An Investigation into the Types of Adjectives Used to Label Voice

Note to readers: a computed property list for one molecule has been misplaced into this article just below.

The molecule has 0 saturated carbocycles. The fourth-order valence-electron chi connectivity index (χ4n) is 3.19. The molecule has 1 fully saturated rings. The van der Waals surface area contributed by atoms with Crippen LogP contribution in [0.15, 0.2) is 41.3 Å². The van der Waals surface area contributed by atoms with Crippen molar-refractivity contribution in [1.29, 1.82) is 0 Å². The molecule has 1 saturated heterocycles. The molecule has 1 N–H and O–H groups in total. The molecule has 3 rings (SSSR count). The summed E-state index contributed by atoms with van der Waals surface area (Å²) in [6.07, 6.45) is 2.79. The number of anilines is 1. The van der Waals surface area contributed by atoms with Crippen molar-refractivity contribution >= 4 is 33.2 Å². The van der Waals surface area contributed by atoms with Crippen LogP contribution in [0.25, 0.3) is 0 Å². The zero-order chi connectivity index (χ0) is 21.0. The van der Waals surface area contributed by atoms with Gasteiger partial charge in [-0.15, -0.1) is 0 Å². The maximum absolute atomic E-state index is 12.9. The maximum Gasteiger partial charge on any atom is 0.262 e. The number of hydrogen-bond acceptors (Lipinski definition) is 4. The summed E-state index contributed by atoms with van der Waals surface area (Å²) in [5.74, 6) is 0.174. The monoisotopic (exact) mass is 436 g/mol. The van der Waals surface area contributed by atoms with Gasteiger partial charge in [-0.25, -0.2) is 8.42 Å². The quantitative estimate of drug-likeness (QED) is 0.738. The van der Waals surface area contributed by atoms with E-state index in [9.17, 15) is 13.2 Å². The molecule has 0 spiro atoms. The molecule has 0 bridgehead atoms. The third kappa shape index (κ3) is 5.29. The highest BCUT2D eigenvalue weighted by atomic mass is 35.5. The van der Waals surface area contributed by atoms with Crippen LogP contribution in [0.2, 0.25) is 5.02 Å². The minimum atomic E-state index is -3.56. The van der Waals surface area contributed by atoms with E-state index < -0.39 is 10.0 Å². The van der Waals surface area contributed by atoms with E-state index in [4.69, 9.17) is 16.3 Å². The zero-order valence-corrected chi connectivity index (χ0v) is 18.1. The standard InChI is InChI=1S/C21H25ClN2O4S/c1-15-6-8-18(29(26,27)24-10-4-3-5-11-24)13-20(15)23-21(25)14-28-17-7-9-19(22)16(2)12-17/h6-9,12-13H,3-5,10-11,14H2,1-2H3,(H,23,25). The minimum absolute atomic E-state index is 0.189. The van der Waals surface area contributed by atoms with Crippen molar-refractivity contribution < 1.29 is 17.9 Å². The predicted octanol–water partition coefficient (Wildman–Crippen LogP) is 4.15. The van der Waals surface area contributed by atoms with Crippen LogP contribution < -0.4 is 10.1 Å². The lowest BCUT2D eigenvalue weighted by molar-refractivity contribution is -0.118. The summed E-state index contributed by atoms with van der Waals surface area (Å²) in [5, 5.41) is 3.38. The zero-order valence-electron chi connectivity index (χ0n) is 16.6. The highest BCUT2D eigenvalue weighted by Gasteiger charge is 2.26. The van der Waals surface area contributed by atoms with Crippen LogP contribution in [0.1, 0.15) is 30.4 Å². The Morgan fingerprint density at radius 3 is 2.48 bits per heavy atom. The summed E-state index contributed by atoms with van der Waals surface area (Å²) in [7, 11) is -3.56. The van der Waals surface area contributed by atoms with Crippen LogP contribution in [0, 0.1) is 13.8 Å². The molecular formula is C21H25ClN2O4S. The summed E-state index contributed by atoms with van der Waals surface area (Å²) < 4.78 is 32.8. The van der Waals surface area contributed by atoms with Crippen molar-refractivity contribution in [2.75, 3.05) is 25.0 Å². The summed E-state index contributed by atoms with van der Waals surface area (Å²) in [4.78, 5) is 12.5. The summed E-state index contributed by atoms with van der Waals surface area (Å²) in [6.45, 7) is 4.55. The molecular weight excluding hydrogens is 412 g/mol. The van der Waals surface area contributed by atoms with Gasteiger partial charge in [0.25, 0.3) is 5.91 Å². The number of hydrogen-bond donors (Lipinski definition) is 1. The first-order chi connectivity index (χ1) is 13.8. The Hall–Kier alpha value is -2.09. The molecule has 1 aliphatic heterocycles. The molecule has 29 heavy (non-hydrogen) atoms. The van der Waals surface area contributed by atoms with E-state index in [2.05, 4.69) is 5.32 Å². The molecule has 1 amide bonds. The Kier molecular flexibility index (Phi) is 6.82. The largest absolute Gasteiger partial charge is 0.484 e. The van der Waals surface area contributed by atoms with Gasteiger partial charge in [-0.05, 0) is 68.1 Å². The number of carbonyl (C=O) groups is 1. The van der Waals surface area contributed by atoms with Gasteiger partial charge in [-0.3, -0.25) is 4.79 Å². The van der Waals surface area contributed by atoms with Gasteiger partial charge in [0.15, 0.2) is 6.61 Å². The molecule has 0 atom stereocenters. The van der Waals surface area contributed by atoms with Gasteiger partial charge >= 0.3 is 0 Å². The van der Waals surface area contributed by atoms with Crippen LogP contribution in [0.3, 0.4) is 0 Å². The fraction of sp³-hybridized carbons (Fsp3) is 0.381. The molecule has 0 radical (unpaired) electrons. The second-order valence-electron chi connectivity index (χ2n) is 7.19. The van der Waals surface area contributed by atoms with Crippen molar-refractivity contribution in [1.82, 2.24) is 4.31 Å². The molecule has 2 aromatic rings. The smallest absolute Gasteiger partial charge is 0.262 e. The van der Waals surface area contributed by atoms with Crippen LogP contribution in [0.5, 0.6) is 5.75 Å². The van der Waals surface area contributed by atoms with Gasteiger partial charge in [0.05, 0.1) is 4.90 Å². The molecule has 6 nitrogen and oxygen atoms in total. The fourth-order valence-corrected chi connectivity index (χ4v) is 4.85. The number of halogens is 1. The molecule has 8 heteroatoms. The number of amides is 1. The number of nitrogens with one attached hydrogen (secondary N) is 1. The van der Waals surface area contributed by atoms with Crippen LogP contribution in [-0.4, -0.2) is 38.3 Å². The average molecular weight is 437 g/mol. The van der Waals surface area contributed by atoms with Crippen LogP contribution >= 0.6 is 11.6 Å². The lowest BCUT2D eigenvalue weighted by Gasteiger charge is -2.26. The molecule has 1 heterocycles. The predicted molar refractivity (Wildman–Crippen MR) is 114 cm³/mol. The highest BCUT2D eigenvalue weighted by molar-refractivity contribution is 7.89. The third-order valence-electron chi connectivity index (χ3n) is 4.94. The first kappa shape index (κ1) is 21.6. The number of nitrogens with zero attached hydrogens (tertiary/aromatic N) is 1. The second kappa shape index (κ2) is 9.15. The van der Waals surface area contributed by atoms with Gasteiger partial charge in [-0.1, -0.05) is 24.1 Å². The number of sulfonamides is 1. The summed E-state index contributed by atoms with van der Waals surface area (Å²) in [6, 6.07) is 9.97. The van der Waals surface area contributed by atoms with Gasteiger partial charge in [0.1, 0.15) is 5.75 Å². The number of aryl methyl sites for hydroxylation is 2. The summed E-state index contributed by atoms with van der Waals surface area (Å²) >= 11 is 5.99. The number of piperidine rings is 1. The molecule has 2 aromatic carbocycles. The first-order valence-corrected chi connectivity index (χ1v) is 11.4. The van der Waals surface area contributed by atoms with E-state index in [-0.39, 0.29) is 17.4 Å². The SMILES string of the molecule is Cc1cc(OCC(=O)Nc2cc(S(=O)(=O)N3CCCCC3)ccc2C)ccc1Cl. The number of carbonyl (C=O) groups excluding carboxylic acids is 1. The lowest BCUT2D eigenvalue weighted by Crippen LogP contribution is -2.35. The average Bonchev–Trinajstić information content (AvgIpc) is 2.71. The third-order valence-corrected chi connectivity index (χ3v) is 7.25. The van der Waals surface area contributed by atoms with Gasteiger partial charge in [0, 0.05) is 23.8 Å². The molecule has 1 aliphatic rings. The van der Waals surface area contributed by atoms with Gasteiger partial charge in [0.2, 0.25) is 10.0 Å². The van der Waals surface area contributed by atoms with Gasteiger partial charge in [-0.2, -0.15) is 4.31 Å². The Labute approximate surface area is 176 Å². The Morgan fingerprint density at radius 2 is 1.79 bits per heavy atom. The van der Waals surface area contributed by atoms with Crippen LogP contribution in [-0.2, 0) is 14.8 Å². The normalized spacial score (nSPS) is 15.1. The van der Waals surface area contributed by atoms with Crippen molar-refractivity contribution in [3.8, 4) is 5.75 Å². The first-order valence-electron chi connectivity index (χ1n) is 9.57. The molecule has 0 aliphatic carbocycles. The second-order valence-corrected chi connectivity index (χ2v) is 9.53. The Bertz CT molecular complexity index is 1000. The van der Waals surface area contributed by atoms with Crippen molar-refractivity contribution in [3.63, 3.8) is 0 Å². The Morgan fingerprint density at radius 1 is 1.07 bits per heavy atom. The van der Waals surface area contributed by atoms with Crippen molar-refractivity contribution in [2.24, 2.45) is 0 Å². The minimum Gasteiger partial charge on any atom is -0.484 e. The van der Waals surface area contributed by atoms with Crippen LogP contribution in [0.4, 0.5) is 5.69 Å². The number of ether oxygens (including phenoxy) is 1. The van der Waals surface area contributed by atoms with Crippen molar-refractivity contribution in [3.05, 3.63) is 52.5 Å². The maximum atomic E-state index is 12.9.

Studies have explored the differences in adjectives used to describe men and women, as well as how adjective polarity changes depending upon the context in which it is used. This research has not been applied to the types of adjectives used to label voice and the distribution of these adjectives across gender and polarity within a selected typology. In this paper, adjectives used to label voice are examined to evaluate whether the use of these adjectives reflects gender stereotypes, as well as the distribution of these adjectives across polarity and gender within a typology. Using the supersense taxonomy developed by Tsvetkov et al. (2014), 171 adjectives were individually placed into one of the thirteen supersenses. Six of these supersenses, containing 98.4% of the female and male contextual entries, were further analyzed to determine if stereotypes were reflected in the collected data. Upon analyzing the individual adjectives within each supersense, both male and female stereotypes were found to be present when labeling voice.